Cary Heise hangs out with her daughter, Ashlin, in her Apex home office.
Another key to setting parameters is managing expectations. For Heise, communication is paramount, so she shares her weekly schedule with her family. That way they know when she will be hosting or attending an event, or when she needs to block out time to prepare for a trip.
Be sure to keep your own expectations realistic, too. As with parenting, working from home requires you to roll with the punches. Williams has learned to accept that if his daughter stays home sick, he must drop everything to take care of her and carve out time outside of his usual work schedule to meet work deadlines.
3. Cash in on the Benefits
A flexible schedule is a big perk of working from home. Since Williams isn’t worried about clocking in and out for a shift, he can make time for events he used to miss out on — like hitting the gym or scheduling lunch with a friend.
If your spouse also works from home, take advantage of the opportunity to spend some one-on-one time with each other. Heise and her husband often enjoy lunch dates while the kids are at school.
Vanderwalker stays on top of her workload while home schooling her two kids by carving out time to work while they’re asleep. And because there’s no morning hustle to get out the door, she has more flexibility to help them with schoolwork, or take family walks during the afternoon.
Some work-from-home parents may be able to transform work activities into enrichment or educational experiences for the kids. Vanderwalker and her husband, Sean Umstead, own Kingfisher, a Durham craft cocktail bar that focuses on fruit- and vegetable-infused drinks. They often take their kids fruit-picking at local farms. Even if the children don’t last the entire day to help pit cherries in the kitchen, they do gain an appreciation for hard work.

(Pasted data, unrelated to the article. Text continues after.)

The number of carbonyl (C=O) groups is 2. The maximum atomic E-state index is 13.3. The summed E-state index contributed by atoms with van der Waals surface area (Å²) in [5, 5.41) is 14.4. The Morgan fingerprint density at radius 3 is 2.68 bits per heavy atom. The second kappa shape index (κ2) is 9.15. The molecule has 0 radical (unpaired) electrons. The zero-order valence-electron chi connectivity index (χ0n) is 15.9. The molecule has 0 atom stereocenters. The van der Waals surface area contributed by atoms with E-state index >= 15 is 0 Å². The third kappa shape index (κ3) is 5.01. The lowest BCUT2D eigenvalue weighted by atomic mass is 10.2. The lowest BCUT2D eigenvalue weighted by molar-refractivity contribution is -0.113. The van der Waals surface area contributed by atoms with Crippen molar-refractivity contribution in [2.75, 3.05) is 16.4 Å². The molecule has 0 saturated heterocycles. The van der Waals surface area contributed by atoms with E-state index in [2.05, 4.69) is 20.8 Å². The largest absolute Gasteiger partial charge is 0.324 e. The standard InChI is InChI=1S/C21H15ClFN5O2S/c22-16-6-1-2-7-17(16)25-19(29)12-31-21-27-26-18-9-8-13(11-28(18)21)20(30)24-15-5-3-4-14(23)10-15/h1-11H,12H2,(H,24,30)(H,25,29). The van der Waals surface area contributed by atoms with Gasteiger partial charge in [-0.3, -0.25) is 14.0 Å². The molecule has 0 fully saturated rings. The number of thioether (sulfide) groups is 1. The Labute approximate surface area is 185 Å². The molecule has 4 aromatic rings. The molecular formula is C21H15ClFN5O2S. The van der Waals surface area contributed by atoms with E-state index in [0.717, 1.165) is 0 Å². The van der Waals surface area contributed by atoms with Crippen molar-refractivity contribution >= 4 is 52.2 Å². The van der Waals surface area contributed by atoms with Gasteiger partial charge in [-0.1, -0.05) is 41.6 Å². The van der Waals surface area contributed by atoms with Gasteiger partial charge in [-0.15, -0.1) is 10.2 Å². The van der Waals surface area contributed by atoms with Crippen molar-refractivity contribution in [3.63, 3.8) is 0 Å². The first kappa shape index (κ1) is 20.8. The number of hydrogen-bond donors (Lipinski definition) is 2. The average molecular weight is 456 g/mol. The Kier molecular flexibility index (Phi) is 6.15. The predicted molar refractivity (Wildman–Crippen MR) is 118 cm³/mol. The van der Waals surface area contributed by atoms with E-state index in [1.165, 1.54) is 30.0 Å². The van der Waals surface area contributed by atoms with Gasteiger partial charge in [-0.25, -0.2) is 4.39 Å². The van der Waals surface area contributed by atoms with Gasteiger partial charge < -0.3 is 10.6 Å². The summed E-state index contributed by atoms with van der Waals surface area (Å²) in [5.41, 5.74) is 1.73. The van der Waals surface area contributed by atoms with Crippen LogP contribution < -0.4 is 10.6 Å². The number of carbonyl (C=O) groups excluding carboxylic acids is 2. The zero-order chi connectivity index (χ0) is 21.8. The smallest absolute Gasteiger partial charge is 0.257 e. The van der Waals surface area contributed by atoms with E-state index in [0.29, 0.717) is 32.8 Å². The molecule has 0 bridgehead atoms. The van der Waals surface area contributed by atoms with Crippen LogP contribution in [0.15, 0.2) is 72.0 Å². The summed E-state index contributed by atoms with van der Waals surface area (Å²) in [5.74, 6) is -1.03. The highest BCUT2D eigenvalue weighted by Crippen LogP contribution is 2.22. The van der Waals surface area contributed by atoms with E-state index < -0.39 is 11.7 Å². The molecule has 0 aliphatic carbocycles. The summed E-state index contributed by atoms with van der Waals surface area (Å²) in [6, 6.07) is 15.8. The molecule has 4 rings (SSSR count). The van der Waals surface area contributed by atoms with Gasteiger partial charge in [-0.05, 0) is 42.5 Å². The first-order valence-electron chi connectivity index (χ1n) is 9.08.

Heise says working from home has helped foster her kids’ independence; they make their own lunches and take responsibility for small housekeeping tasks.
4. Call for Backup
Just because you work solo doesn’t mean you can’t call for reinforcements. In fact, asking for help is essential. If Vanderwalker needs extra time to fill an order of custom plates, she can drop off her kids at their grandparents’ house, or call a friend to ferry them to after-school activities.
Heise realized she couldn’t do it all as a work-from-home mom and has since hired a monthly cleaning service. She also isn’t shy about asking other parents to bake treats or help out with other tasks for school events.
5. Put a Premium on Your Sanity
Even with the most ideal work-from-home setup, doing your job can feel like a daily grind. Shake up your routine every so often by working from a coffee shop, library or coworking space to keep your workflow fresh and to help inspire new ideas.
Since you don't have as much interaction with co-workers when you work from home, connecting with other adults is still important. Vanderwalker hosts a weekly potluck with friends and family, while Heise plans playdates with friends.
“[We] to go to the beach and we paddleboard all day,” she says. “I don’t want another meeting or lunch date. I want to have a real adventure and have time with friends.”
6. Don’t Neglect Self-Care
Be intentional and consistent about taking care of yourself by building time for it into your workday. Schedule a morning exercise session, or a 15-minute break to walk or read for fun. Which reminds me, it’s time for my lunch break. That load of towels can wait, right?
Layla Khoury-Hanold is a freelance writer whose work has appeared on Food Network, Saveur and Refinery29; and in Raleigh Magazine, The News & Observer and INDY Week. Learn more about her at glassofrose.blogspot.com, @glassofrose on Twitter.